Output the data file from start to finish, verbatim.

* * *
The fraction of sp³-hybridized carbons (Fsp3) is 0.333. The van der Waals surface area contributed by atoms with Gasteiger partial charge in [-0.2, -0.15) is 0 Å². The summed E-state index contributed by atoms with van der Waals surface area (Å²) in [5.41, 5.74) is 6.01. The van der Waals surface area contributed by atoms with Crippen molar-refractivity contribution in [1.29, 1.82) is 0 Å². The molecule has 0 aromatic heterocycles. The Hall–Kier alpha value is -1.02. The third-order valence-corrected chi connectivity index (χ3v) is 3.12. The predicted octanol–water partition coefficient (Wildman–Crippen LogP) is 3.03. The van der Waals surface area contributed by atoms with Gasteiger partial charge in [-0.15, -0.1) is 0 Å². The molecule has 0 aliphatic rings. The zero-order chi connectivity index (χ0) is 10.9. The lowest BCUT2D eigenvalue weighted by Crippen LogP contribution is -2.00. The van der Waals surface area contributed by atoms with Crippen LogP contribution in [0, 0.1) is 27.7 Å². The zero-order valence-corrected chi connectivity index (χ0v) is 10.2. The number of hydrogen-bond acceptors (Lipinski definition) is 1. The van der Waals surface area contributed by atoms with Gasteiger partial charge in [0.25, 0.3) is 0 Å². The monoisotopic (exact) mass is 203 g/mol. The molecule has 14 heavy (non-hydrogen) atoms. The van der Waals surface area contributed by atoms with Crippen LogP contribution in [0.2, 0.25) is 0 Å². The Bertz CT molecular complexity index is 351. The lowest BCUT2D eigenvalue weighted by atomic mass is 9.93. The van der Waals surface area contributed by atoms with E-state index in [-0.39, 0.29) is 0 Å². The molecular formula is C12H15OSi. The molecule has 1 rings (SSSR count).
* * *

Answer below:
The fraction of sp³-hybridized carbons (Fsp3) is 0.333. The van der Waals surface area contributed by atoms with Gasteiger partial charge in [-0.2, -0.15) is 0 Å². The summed E-state index contributed by atoms with van der Waals surface area (Å²) in [5.41, 5.74) is 6.01. The van der Waals surface area contributed by atoms with Crippen molar-refractivity contribution in [1.29, 1.82) is 0 Å². The molecule has 0 aromatic heterocycles. The Hall–Kier alpha value is -1.02. The third-order valence-corrected chi connectivity index (χ3v) is 3.12. The predicted octanol–water partition coefficient (Wildman–Crippen LogP) is 3.03. The van der Waals surface area contributed by atoms with Gasteiger partial charge in [-0.15, -0.1) is 0 Å². The molecule has 0 aliphatic rings. The zero-order chi connectivity index (χ0) is 10.9. The lowest BCUT2D eigenvalue weighted by Crippen LogP contribution is -2.00. The van der Waals surface area contributed by atoms with Crippen LogP contribution in [0, 0.1) is 27.7 Å². The zero-order valence-corrected chi connectivity index (χ0v) is 10.2. The number of hydrogen-bond acceptors (Lipinski definition) is 1. The van der Waals surface area contributed by atoms with Gasteiger partial charge in [0.25, 0.3) is 0 Å². The monoisotopic (exact) mass is 203 g/mol. The molecule has 14 heavy (non-hydrogen) atoms. The van der Waals surface area contributed by atoms with Crippen LogP contribution in [0.2, 0.25) is 0 Å². The Bertz CT molecular complexity index is 351. The lowest BCUT2D eigenvalue weighted by atomic mass is 9.93. The van der Waals surface area contributed by atoms with E-state index in [-0.39, 0.29) is 0 Å². The molecular formula is C12H15OSi. The molecule has 1 rings (SSSR count).